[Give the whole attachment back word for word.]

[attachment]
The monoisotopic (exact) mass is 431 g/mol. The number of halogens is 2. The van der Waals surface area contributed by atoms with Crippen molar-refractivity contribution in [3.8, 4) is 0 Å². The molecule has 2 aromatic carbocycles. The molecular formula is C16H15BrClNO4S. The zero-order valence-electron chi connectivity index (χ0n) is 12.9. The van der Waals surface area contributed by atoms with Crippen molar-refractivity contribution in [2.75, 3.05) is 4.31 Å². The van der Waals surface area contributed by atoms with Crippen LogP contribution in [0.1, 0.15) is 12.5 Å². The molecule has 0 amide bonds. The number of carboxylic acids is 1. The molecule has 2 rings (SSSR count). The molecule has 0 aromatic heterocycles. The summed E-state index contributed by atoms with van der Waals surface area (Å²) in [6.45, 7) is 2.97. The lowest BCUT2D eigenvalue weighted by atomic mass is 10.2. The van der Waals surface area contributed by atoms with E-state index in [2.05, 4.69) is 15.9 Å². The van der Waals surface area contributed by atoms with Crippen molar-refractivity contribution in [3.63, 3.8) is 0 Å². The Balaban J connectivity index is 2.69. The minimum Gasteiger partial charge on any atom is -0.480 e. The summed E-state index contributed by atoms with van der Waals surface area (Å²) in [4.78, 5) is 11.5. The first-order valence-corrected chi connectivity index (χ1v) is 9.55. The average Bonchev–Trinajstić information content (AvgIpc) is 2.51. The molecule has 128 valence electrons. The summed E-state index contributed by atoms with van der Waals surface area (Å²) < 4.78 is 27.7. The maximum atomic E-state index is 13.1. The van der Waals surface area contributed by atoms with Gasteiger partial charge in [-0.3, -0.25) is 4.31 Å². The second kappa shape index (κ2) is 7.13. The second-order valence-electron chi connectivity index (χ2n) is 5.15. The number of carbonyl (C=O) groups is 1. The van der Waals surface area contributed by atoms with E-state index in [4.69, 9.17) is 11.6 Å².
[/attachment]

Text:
The monoisotopic (exact) mass is 431 g/mol. The number of halogens is 2. The van der Waals surface area contributed by atoms with Crippen molar-refractivity contribution in [3.8, 4) is 0 Å². The molecule has 2 aromatic carbocycles. The molecular formula is C16H15BrClNO4S. The zero-order valence-electron chi connectivity index (χ0n) is 12.9. The van der Waals surface area contributed by atoms with Crippen molar-refractivity contribution in [2.75, 3.05) is 4.31 Å². The van der Waals surface area contributed by atoms with Crippen LogP contribution in [0.1, 0.15) is 12.5 Å². The molecule has 0 amide bonds. The number of carboxylic acids is 1. The molecule has 2 rings (SSSR count). The molecule has 0 aromatic heterocycles. The summed E-state index contributed by atoms with van der Waals surface area (Å²) in [6.45, 7) is 2.97. The lowest BCUT2D eigenvalue weighted by atomic mass is 10.2. The van der Waals surface area contributed by atoms with E-state index in [2.05, 4.69) is 15.9 Å². The van der Waals surface area contributed by atoms with Crippen molar-refractivity contribution in [3.63, 3.8) is 0 Å². The Balaban J connectivity index is 2.69. The minimum Gasteiger partial charge on any atom is -0.480 e. The summed E-state index contributed by atoms with van der Waals surface area (Å²) in [4.78, 5) is 11.5. The first-order valence-corrected chi connectivity index (χ1v) is 9.55. The average Bonchev–Trinajstić information content (AvgIpc) is 2.51. The molecule has 128 valence electrons. The summed E-state index contributed by atoms with van der Waals surface area (Å²) < 4.78 is 27.7. The maximum atomic E-state index is 13.1. The van der Waals surface area contributed by atoms with Gasteiger partial charge in [-0.3, -0.25) is 4.31 Å². The second kappa shape index (κ2) is 7.13. The second-order valence-electron chi connectivity index (χ2n) is 5.15. The number of carbonyl (C=O) groups is 1. The van der Waals surface area contributed by atoms with E-state index in [4.69, 9.17) is 11.6 Å².